Shibden Hall, 'Perspective View: Garden Front', 1836, drawn by John Harper
(SH:2/M/2/1) West Yorkshire Archive Service, Calderdale

And they must have more servants. Including, of course, a footman and a groom, both requiring appropriate livery. And they must have a wine cellar. Which was soon filled with expensive wines, bought in York, and carried up from Halifax by a poor one-horse cart, trudging up Old Bank – the very steep hill to Shibden. Anne also would develop her coal mining at Listerwick; and down in Halifax convert Northgate to a hotel, aiming to make both profitable.

For Anne, this was merely to fulfil her dynastic destiny. For Ann, such extravagant expenditure was far, far more difficult. After all, did Shibden feel like ‘home’ for her? Possibly not? Anne was unsympathetic about this, and in May 1837, she wrote candidly:

Friday 12.What a temper she has… How can I ever do with her in society? A vulgar pride is at the bottom of it. The beautifying of poor old Shibden may eclipse Cliff Hill. She is jealous of her authority, or rather of an importance which she knows not how to support. I must do the best I can.

Worse still was when Anne requested that Ann pay for the Shibden household expenses plus their travel. In October 1837, Anne wrote:

Sunday 21.On going to bed last night, A- seemed not against going to Paris for a month after Christmas, but had asked where the money was to come from…

I saw all was not right at breakfast… How all this pothers me! I have several times laughed & said she must… allow me a thousand a year for everything. She has never said she would. Says nothing on the subject…. Why should I be so pothered? Can solitude or anything be worse?... I feel in thraldom… I am better for writing my journal.

The ‘thousand a year’ demand rankled bitterly. Yet when they were away from Shibden, their relationship grew much warmer again. Anne was not then focused on estate business and Ann less tearful – when they took a trip up into the Yorkshire Dales or out to France. Indeed, As Good As A Marriage ends in August 1838 – with their travelling to Paris and then heading far south. Here, Anne climbed Vignemale, the highest mountain peak in the French Pyrenees. A magnificent achievement, a pioneer woman mountaineer!

Earlier, in 1832, when wooing and seducing, Anne Lister had recorded in code that Ann Walker had said of their union: ‘It would be as good as a marriage’. ‘Yes’ [replied Anne], ‘quite as good or better’.

So was it? It was certainly a volatile relationship. Partly because it was a dissident marriage. They were both out in the world without a script. Anne could sometimes write cruel words about Ann: ‘She wanted a good whipping… I told her I must buy a rod’. Yet there is of course no diary record of her doing this. Indeed the day, 30 July 1837, ended with domestic tranquillity, Ann’s young niece who was visiting Shibden being towed on a handmade raft along the meer at Shibden.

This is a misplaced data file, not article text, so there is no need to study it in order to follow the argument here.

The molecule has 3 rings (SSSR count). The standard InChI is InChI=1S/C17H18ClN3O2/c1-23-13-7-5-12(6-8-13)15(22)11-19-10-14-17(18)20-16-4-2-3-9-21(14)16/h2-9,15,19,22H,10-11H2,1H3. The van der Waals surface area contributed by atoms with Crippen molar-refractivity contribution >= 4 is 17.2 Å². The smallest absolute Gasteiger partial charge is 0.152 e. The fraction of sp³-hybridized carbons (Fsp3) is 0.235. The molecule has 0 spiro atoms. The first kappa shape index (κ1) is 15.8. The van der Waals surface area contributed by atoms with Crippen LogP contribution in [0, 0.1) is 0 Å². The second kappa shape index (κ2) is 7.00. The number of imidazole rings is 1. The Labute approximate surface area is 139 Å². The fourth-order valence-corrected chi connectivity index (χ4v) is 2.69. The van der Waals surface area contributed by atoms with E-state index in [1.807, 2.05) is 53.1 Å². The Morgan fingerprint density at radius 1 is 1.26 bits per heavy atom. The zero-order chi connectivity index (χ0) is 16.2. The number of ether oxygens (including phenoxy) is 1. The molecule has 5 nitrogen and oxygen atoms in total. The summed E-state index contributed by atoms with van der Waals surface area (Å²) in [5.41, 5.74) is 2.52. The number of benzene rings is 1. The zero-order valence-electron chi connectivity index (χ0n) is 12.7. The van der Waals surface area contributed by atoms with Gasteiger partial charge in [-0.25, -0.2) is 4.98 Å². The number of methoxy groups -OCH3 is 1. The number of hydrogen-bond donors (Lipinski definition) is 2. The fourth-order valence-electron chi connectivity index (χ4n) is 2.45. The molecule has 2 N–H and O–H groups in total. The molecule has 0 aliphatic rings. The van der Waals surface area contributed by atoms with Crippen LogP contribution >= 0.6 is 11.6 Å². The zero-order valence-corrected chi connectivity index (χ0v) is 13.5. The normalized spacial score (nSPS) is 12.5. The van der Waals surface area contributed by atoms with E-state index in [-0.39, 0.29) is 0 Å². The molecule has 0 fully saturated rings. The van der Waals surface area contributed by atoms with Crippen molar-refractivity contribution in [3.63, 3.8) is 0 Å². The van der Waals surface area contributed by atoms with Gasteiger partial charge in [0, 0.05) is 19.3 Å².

Then soon after, the 1837 General Election united Anne and Ann against a common enemy: the Whigs and the Radicals. For as local landowners they could doorstep their tenants to ‘persuade’ them to vote Blue (i.e. for the Tory candidate, now called Conservative). Women of course didn’t have the vote then. But, with no secret ballot yet, that mattered little.

For then, within a conventional marriage, wives had precious little authority or freedom. Divorce of even a coercive husband was nigh impossible. The infant Custody Bill, allowing a wife custody of her young child, only became law in 1839. And it was not till the 1850s that married women’s property laws were even considered, provoking strong opposition that this would destroy the sanctity of the home.

Anne Lister’s coded language about Ann might seem harsh; but often the quarrels fell away quickly and they enjoyed each other’s companionship. And Anne’s behaviour had nothing of the cruelty or infidelity experienced by Helen Huntingdon, abused wife in Anne Bronte’s novel, The Tenant of Wildfell Hall, (1848) written within a few miles of Halifax. Indeed, when even Mariana visited Shibden in November 1836, Anne chastely rebuffed M-‘s attempts at ‘open-lipped kisses’.

Long after her death in 1840, there is much to celebrate in both the life and diaries of Anne Lister. She courageously, though discreetly, lived a lesbian life at Shibden in the 1830s. And industrializing Halifax was not York nor London, let alone Paris! Yet, thanks to her diaries, we can now know, in graphic, intimate details, all about it.

So, if you watched Gentleman Jack, and wondered what Anne Lister did next, this sequel is your perfect next read!

If you'd like to know more, watch Jill discuss her new book As Good As A Marriage: the Anne Lister diaries 1836-38 in her MUP author video here. Recorded and edited by Rachel Lappin in the Book Corner at Halifax Piece Hall.